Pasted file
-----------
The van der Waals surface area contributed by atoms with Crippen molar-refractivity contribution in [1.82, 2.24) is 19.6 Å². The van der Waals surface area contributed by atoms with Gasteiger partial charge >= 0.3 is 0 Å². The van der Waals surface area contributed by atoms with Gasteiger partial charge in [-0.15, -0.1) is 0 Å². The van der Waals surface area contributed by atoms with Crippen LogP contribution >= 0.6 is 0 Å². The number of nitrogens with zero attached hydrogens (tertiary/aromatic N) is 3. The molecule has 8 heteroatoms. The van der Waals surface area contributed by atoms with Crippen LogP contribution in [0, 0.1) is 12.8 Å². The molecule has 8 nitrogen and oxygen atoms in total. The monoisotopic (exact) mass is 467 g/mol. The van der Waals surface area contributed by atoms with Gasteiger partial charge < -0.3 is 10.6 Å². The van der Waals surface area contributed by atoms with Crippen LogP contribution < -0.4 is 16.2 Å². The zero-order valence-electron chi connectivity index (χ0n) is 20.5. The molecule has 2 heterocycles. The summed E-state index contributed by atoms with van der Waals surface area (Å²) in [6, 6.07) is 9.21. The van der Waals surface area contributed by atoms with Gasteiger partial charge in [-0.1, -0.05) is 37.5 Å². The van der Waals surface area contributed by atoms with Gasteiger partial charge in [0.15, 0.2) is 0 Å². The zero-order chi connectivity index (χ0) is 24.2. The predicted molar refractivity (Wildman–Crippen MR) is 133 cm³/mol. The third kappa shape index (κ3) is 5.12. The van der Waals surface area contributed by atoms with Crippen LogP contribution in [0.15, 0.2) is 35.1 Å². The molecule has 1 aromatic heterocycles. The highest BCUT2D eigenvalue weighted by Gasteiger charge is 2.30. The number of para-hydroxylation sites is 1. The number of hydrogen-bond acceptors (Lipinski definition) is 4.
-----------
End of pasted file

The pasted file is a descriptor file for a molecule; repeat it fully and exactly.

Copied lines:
The van der Waals surface area contributed by atoms with Crippen molar-refractivity contribution in [1.82, 2.24) is 19.6 Å². The van der Waals surface area contributed by atoms with Gasteiger partial charge >= 0.3 is 0 Å². The van der Waals surface area contributed by atoms with Gasteiger partial charge in [-0.15, -0.1) is 0 Å². The van der Waals surface area contributed by atoms with Crippen LogP contribution >= 0.6 is 0 Å². The number of nitrogens with zero attached hydrogens (tertiary/aromatic N) is 3. The molecule has 8 heteroatoms. The van der Waals surface area contributed by atoms with Crippen LogP contribution in [0, 0.1) is 12.8 Å². The molecule has 8 nitrogen and oxygen atoms in total. The monoisotopic (exact) mass is 467 g/mol. The van der Waals surface area contributed by atoms with Gasteiger partial charge < -0.3 is 10.6 Å². The van der Waals surface area contributed by atoms with Crippen LogP contribution < -0.4 is 16.2 Å². The zero-order valence-electron chi connectivity index (χ0n) is 20.5. The molecule has 2 heterocycles. The summed E-state index contributed by atoms with van der Waals surface area (Å²) in [6, 6.07) is 9.21. The van der Waals surface area contributed by atoms with Gasteiger partial charge in [-0.1, -0.05) is 37.5 Å². The van der Waals surface area contributed by atoms with Gasteiger partial charge in [0.15, 0.2) is 0 Å². The zero-order chi connectivity index (χ0) is 24.2. The predicted molar refractivity (Wildman–Crippen MR) is 133 cm³/mol. The third kappa shape index (κ3) is 5.12. The van der Waals surface area contributed by atoms with Crippen LogP contribution in [0.15, 0.2) is 35.1 Å². The molecule has 1 aromatic heterocycles. The highest BCUT2D eigenvalue weighted by Gasteiger charge is 2.30. The number of para-hydroxylation sites is 1. The number of hydrogen-bond acceptors (Lipinski definition) is 4.